• Running a prospective, placebo-controlled trial of a personalized medicine diagnostic test could be unethical, especially if the group receiving a placebo is known to have a gene that makes them a candidate for a potentially life-extending, life-saving treatment or helps them avoid adverse events.

Certain observational studies can provide useful evidence for clinical validity and clinical utility of laboratory services. Those include researching claims data, electronic medical records, laboratory data, and using patient registries to identify respondents in accordance with HIPAA requirements and appropriate research protocols.

Archived biospecimens can and often are used to perform and validate genetic tests. It is possible to use such samples, consistent with requirements for informed consent and appropriate treatment of patients and patient specimens, to determine whether an individual with a given genetic profile ultimately had a recurrence, or responded to a particular drug or therapy.

Such retrospective reviews of archived specimens and patient outcomes, in lieu of prospective clinical trials, can result in more rapid determination of the utility of a diagnostic procedure, without adversely affecting incentives to develop beneficial new test services.

The standards for conducting outcomes research in a prospective clinical trial involving human subjects are simply not comparable given this new paradigm. Indeed, the advancing field of personalized medicine may, in the long run, turn the everyday practice of medicine into a constant process of patient-centered outcomes research, with each patient being his or her own "N of 1" trial. Recent studies of the whole exome of tumors have shown that every tumor has its own unique biology, based on the patient's inherited genes and the tumor's mutational status.

Essentially, treating each patient constitutes an "N of 1" study, in which the treating physician and the laboratory work together to diagnose different parts of a tumor and determine the appropriate therapeutic choices for the patient. To complicate matters further, the constantly mutating status of cancer cells means that the diagnosis and choice of therapy are both constantly changing. Given these dynamics, establishing a clinical laboratory test's analytical and clinical validity and its influence on patient management should be sufficient to enable coverage of its clinical use.

  1. Medicare should recognize the rapid cycle of evidence generation for diagnostics, and not rely solely upon published peer reviewed studies.

In personalized medicine diagnostics, the pace of methodological innovation is so rapid that the peer-reviewed academic literature is years behind the "state of the science." Sustaining US leadership in personalized medicine diagnostics will require a regulatory and reimbursement environment that is evidence-based and patient-centered, but that also remains nimble and flexible to adapt as new scientific methods become feasible, particularly in areas such as bioinformatics and next-generation gene sequencing.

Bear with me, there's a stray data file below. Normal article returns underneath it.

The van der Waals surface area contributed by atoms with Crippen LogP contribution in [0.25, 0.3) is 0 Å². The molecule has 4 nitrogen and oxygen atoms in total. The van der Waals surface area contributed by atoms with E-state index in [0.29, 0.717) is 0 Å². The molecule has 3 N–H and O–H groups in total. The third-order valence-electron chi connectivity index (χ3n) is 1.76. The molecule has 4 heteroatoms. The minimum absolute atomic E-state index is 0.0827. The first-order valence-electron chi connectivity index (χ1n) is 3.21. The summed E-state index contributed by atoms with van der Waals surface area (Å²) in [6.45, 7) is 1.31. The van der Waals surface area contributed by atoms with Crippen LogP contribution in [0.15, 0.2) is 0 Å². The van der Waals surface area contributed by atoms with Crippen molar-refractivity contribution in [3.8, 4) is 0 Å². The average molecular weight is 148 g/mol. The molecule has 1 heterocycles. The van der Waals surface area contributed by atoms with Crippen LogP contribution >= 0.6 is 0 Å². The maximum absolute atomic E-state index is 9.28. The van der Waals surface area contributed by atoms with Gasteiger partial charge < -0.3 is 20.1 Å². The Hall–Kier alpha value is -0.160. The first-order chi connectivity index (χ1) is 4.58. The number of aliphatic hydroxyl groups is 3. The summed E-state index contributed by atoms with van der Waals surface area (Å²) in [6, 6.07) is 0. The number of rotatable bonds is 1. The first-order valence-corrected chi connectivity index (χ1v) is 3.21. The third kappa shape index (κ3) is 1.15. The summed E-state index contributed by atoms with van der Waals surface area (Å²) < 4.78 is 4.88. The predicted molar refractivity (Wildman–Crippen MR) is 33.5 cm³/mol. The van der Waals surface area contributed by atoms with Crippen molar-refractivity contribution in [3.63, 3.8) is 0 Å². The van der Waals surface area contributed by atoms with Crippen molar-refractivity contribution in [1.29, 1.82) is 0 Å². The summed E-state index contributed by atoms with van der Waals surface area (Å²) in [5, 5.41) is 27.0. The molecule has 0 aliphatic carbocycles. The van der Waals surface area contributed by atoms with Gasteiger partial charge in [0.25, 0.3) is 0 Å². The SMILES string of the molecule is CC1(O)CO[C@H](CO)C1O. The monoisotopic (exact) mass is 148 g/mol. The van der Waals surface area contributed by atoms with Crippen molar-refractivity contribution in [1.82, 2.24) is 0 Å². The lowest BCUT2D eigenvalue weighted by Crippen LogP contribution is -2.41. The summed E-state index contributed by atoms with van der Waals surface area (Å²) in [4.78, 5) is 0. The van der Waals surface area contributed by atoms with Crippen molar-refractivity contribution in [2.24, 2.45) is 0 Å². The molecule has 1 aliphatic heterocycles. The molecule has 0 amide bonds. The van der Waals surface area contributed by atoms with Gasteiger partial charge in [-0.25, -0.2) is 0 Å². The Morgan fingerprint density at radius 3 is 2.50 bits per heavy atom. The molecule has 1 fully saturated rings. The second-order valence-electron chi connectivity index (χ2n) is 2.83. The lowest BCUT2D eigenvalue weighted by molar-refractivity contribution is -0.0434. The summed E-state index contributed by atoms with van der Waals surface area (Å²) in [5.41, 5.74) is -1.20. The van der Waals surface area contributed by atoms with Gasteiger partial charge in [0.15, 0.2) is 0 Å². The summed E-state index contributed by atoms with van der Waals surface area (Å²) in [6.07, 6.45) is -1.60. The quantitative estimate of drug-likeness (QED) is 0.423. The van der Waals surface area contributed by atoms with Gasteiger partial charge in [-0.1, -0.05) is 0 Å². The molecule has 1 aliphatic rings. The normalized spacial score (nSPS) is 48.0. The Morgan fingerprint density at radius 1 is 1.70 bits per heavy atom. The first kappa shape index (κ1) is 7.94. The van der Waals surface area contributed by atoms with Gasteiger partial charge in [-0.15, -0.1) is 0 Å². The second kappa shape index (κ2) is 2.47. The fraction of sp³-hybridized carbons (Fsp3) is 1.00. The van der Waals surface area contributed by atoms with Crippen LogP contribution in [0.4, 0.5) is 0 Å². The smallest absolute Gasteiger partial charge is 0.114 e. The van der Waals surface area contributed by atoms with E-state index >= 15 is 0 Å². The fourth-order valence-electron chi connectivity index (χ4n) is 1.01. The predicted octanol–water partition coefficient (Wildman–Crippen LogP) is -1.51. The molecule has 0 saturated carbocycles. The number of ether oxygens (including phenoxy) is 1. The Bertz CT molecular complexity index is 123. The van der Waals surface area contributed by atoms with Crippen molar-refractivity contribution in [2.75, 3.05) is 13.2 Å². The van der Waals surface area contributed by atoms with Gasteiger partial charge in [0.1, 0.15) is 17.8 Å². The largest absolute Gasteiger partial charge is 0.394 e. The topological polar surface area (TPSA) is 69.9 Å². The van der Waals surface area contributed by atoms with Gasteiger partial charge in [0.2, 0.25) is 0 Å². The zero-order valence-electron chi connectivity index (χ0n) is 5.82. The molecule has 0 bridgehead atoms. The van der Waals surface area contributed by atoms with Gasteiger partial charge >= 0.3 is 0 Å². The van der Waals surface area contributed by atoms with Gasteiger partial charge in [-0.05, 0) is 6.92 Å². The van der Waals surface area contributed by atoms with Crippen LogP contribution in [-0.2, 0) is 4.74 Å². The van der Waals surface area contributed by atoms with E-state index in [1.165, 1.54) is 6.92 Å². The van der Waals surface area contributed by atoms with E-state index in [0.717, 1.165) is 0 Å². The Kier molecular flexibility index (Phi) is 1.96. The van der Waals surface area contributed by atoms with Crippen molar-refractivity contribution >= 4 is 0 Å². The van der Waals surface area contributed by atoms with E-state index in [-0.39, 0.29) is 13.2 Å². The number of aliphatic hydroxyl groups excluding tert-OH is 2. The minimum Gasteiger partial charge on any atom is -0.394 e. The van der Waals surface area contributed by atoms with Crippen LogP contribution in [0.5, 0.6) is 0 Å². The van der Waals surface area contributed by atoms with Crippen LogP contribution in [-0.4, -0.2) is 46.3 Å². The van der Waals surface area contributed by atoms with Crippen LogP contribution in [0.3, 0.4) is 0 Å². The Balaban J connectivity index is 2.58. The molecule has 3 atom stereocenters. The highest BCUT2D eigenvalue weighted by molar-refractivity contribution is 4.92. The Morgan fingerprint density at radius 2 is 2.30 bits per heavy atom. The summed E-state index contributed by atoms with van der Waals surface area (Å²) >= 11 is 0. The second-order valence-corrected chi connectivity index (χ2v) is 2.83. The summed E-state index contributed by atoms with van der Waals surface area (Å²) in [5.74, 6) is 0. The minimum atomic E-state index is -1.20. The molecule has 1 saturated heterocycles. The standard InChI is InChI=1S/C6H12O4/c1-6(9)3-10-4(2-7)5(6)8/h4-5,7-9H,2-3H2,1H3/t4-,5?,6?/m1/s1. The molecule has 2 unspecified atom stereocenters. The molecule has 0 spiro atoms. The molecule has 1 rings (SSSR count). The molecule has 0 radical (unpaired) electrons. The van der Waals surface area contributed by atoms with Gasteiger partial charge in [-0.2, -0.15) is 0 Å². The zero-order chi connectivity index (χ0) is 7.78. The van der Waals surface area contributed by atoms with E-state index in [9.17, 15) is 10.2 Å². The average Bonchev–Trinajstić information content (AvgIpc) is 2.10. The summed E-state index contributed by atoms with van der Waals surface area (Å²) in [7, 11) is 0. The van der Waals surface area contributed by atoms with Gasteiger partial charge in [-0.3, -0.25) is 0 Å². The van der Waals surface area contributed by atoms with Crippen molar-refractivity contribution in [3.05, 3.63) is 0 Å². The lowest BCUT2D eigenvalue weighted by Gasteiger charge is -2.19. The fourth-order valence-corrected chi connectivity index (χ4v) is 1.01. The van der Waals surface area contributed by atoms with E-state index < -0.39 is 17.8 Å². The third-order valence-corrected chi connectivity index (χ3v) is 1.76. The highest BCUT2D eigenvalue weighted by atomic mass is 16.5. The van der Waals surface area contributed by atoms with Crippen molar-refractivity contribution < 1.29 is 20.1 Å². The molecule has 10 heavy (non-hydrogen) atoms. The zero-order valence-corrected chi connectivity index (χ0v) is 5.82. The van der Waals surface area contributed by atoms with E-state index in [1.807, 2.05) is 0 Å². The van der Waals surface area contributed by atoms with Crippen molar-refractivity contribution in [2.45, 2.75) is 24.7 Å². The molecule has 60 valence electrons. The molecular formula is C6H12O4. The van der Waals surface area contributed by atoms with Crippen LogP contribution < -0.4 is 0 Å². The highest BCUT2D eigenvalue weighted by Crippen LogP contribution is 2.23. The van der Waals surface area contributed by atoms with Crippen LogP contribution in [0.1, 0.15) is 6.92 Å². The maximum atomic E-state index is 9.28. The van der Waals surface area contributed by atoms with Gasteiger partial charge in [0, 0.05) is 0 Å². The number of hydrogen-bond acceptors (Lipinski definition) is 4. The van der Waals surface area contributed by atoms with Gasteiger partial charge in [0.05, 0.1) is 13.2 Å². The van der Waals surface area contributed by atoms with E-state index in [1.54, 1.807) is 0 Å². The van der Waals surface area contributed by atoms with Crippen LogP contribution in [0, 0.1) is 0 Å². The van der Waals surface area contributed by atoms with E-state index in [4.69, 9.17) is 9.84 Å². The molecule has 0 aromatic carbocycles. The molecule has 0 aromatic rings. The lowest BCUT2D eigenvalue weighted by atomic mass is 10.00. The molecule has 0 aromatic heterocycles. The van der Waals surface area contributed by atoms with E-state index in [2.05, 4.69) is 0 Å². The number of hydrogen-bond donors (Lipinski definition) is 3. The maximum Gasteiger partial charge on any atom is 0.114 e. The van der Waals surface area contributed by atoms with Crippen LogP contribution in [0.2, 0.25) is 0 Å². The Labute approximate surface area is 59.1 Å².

Clinical use of new clinical laboratory services could be delayed by years if regulators and payers consider only published studies from peer-reviewed journals of prospective randomized clinical trials, or, in the absence of such studies, refuse to accept other evidence of clinical validity and utility. For example, to determine whether a given test can predict recurrence of a condition, the only way to perform a RCT would be to track patients prospectively over a sufficiently long period of time to determine whether the condition returned prior to some set endpoint. It could be many years before the results of such a study would be known, thus delaying unnecessarily the availability of an important diagnostic tool and important information for physicians who might take that information into account in evaluating all the clinical evidence for their patients.

  1. CMS should apply CED within the NCD process only.

The 2006 guidance provided that CED would occur within the National Coverage Determination (NCD) process. CMS does not explicitly confirm this in the Draft Guidance, and statements included in its earlier solicitation for public comment on CED in fact included statements that suggested the agency intended to apply CED in other contexts, such as Local Coverage Decisions.

ACLA strongly urges CMS to adhere to this 2006 principle and to apply CED only within the national NCD process. In order for CED to be effective and achieve its goal of producing evidence that will enable the agency to make informed coverage decisions, CMS will need to rely on input from knowledgeable stakeholders with regard to both review of the available literature as well in design of the CED studies to produce the data the agency needs. The best way to accomplish this is to apply CED within the NCD process, which is well-known, transparent, and open to the public. Furthermore, it removes uncertainty and potential inconsistency regarding beneficiaries' access to a technology in one coverage area while it is being investigated in another.